Like almost everyone else in the nation's increasingly sophisticated workforce, doctors who have the longest string of degrees or titles after their name tend to earn the highest salaries. And the more letters the better.
Physicians in top management positions who have a master's degree in business administration in addition to their medical school diploma earn almost 35% higher salaries than doctors in comparable jobs who do not hold an advanced management degree, a new national survey has found.
Doctors with MBAs who serve as either chief executive officers or presidents of group practices, health plans and hospitals earned median compensation of about $350,000 in 2002, compared with approximately $260,000 for physicians with no postgraduate business degree.
Physicians with master's degrees in healthcare administration earned about $300,000 a year in those two top job categories, still well above the salary of their nondegreed colleagues, according to a 97-page report compiled by Cejka Search, a St. Louis-based executive recruitment firm, and the American College of Physician Executives in Tampa, Fla. The national survey, which included responses from 2,060 ACPE members, was first reported last week in Modern Healthcare's Daily Dose electronic newsletter.
Despite this trend toward a curriculum vitae brimming with business degrees, the key to success in healthcare-along with riches-continues to be day-to-day, hands-on experience as a manager, said Carol Westfall, Cejka's president.
"We're seeing more and more advanced degrees for doctors," she said. "Still, the degree is not necessarily a ticket to more money. It plays a role, definitely. If you have two candidates with similar kinds of experiences, though, and one has an MBA and the other doesn't, the job is likely to go to the one with an advanced degree."
Doctors with additional diplomas, including master's degrees in business administration, healthcare administration, medical management and public health, have become increasingly common. (One ACPE member who served as an adviser for the survey listed five different degrees after his name.) An earlier survey by Cejka found that the number of doctors with advanced business degrees jumped about 23% from 1999 to 2001. The number of physicians with medical management degrees doubled over that same three-year period, the survey said. And nearly one-third of America's 126 medical schools now offer joint M.D./MBA programs.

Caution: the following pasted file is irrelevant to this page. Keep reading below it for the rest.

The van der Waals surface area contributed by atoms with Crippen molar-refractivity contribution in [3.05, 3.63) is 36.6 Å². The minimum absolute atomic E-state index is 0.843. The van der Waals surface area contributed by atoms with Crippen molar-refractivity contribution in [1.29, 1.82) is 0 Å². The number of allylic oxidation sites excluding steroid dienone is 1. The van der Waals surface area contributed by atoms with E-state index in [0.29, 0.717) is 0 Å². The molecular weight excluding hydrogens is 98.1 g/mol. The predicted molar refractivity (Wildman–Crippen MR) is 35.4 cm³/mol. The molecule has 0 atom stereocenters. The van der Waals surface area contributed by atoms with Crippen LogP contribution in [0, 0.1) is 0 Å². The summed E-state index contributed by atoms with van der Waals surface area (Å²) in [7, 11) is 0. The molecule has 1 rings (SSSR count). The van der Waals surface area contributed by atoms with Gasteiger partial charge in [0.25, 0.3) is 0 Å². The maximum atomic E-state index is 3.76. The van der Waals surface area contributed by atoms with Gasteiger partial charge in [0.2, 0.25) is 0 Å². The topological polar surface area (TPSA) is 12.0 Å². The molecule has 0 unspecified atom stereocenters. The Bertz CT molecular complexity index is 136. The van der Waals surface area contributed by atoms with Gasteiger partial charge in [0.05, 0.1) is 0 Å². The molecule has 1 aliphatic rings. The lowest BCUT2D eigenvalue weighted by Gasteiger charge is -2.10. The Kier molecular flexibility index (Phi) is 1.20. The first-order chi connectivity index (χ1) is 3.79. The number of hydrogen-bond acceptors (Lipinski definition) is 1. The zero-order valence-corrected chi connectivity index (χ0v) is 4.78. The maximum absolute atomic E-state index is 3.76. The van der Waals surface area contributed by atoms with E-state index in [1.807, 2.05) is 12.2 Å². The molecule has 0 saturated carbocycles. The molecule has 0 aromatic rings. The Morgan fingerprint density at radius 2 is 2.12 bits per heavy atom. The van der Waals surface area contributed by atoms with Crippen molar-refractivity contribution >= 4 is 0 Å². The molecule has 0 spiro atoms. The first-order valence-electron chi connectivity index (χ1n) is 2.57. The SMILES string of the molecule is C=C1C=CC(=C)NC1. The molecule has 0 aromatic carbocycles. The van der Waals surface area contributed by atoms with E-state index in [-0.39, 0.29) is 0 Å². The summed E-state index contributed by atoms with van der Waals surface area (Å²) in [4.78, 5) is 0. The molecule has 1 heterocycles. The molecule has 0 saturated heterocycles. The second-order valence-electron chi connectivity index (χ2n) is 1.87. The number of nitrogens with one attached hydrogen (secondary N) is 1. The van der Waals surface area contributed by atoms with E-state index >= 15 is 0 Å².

Advanced business degrees aren't for everyone, said Francine Gaillour, a consultant with both an M.D. and an MBA who served as an adviser for the Cejka/ACPE survey. "Doctors who look at an MBA as automatic entry into top medical management are going to be disappointed," she said. "The question is one of time and value."
Yet numbers indicate that there is a financial incentive for doctors with advanced business degrees. Overall, compensation for physician executives increased about 7% over 2000. Median compensation for physician executives was $225,000, compared with $153,000 for clinical primary-care physicians.
And median compensation for physicians serving as CEOs and presidents of hospitals jumped about 42%, from $221,000 in 2000 to $313,000 in 2002, according to the survey, but officials cautioned that the sample size included only 15 respondents.
Frank Byrne, a physician with a master's degree in medical management who is president of Parkview Health Foundations in Fort Wayne, Ind., said he believes the number of doctors in top hospital jobs is likely to grow. "I think it's picking up," he said. "With the increasing complexity in healthcare, physicians in management positions need formal training in business disciplines."